Many have struggled to get inside Vincent Van Gogh’s mind.

The painter — who famously suffered from mental health problems, never sold a painting during his life, and has become one of the most influential artists of all time — is something of an enigma. A short artistic period that involved even more curious events than those surrounding his untimely death.

Julian Schnabel’s “At Eternity’s Gate” starts with a relatively straightforward idea of his character: “I want to be one of them,” Van Gogh says in a voiceover at the beginning. That philosophy extends to nearly everywhere Van Gogh goes; for the artists collective he sits near but does not participate in, or the townspeople who ostracize him for his peculiar takes on the nature that surrounds them.

It’s from this place, this tortured sincerity that drives Willem Dafoe’s Van Gogh in “At Eternity’s Gate.” That portrayal colors the entire world of the film, both literally — sometimes we see the world tinged with yellow, as if emulating his “yellow bias” in his paintings — and metaphorically. When Van Gogh is upset, audio loops back, creating a sort of round effect with different enunciation and delivery, as if to highlight the disconnect between reality and the memories forming in his mind.

These are the effects that make “At Eternity’s Gate” so beguiling, even when it can sometimes lean toward trite (Oscar Isaac is never a bad person to see in a film, but his dialogue as Paul Gauguin is the most platitudinous in the film). What starts in the film one way is twisted and brought back around in another. Sure, the portrayal of Van Gogh skews pretentious when he says he feels “as if he paints for a future generation.” But the truth is, in “At Eternity’s Gate,” numerous people ask Van Gogh why he paints, and they all get a different answer.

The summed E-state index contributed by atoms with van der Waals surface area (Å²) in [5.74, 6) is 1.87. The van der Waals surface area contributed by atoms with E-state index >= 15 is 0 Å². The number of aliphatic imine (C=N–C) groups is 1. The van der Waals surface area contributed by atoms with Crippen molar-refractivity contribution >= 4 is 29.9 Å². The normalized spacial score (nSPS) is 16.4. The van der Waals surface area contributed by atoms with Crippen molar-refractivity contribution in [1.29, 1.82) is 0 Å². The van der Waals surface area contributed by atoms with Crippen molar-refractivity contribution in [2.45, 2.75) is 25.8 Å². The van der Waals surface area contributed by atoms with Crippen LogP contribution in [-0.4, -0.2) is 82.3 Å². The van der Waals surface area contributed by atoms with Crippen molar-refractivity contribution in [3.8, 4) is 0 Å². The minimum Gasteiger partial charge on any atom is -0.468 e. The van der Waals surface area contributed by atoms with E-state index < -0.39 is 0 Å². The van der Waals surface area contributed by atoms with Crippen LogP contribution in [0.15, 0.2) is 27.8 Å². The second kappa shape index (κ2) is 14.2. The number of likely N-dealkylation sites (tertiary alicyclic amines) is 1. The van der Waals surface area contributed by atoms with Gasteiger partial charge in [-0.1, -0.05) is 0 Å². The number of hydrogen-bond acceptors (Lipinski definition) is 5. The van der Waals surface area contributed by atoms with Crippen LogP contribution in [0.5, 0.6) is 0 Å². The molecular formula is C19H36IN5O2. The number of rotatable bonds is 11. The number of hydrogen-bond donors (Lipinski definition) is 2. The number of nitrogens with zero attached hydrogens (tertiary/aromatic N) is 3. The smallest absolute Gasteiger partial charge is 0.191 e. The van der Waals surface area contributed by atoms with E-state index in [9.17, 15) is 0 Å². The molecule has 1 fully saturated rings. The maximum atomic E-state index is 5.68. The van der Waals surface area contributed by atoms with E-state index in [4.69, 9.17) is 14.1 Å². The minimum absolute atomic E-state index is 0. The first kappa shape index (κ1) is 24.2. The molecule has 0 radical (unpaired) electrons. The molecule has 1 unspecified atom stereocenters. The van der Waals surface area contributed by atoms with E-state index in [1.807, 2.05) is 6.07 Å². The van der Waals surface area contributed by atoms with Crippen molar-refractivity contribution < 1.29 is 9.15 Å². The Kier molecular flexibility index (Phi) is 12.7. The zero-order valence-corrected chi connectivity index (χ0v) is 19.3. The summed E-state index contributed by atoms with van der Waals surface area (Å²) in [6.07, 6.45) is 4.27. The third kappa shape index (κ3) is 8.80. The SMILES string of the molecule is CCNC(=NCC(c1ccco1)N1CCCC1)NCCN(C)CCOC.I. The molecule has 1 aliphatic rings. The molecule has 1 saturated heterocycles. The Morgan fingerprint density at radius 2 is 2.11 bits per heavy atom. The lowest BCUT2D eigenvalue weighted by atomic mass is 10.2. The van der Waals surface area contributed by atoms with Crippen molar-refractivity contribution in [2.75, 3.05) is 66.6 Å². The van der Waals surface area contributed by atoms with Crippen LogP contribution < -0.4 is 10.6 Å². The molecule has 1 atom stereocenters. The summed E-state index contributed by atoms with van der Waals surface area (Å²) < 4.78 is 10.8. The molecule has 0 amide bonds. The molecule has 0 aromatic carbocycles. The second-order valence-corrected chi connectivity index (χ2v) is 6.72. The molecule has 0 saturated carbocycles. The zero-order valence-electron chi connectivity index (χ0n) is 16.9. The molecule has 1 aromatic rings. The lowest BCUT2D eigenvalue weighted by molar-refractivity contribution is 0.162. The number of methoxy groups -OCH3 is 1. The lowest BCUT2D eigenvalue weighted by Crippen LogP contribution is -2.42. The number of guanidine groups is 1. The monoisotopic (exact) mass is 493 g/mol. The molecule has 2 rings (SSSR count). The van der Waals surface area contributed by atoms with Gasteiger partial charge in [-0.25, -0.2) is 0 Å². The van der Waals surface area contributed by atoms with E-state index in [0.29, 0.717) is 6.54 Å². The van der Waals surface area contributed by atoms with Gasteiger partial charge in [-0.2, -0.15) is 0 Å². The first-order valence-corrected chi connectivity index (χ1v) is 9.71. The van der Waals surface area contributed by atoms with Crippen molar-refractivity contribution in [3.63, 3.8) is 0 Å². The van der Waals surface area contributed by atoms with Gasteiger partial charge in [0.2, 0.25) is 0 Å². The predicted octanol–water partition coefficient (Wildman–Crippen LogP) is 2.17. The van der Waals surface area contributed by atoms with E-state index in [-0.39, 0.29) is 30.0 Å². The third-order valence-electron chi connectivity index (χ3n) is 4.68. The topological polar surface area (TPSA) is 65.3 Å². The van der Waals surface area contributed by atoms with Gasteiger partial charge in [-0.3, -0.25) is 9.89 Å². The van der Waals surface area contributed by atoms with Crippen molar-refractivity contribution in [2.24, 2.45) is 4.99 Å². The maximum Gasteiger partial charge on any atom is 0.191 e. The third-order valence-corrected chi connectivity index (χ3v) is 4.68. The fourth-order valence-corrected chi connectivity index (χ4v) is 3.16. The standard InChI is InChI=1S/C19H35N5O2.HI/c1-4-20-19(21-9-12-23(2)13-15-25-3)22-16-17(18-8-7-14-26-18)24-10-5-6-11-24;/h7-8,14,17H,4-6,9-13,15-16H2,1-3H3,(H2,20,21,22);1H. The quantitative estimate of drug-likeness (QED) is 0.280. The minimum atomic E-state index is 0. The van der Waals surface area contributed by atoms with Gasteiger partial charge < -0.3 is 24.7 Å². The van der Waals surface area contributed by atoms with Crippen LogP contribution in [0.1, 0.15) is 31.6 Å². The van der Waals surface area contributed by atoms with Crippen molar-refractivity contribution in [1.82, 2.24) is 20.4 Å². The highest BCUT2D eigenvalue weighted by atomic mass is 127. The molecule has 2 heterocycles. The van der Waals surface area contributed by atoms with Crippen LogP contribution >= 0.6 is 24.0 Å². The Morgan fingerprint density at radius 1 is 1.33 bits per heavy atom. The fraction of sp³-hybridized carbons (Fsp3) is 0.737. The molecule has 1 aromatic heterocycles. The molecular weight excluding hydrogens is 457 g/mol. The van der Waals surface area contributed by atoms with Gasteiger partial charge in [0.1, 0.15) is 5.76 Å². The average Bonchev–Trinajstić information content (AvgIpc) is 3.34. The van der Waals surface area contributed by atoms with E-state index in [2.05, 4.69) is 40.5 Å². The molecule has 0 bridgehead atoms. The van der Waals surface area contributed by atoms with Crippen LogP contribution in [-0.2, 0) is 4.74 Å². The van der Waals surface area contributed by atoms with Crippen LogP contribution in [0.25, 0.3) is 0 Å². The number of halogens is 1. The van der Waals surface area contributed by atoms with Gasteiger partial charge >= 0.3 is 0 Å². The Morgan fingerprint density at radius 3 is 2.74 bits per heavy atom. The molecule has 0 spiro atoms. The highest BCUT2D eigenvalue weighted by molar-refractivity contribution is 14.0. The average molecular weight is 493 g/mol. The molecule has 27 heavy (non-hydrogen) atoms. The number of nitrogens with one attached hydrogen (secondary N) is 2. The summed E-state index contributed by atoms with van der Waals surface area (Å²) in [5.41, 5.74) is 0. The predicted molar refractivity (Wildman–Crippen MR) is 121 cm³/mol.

Schnabel’s direction roots itself in the winding techniques of the French New Wave, jumping around in a way that is both linear and off-kilter. His energy is matched by Dafoe, who, though more than 25 years older than Van Gogh ever was, uses every crease of his face and light in his eyes to reimagine the painter as almost a biblical figure.

Together, their film is more interested in the craft behind the man, rather than merely the man behind the painter. Though set in a French countryside that’s almost a dreamscape in mood, Schnabel takes multiple opportunities to show Van Gogh working for his art: struggling to climb with his tools on his back, lost in the natural landscape, pushing his torn-up boots just right so that he can capture them.

That painting, done messily and “in one clear gesture,” a philosophy the film returns to, will ultimately become “A Pair of Shoes.” But Schnabel won’t let us see the final work of art being created in one fell swoop. Whether it’s shoes or Van Gogh’s doctor, we see works in progress, and a man toiling away at a craft which rewards him in no way (as those around him often remind him).

Whether or not it’s the best portrait of Van Gogh, it’s certainly an honest one.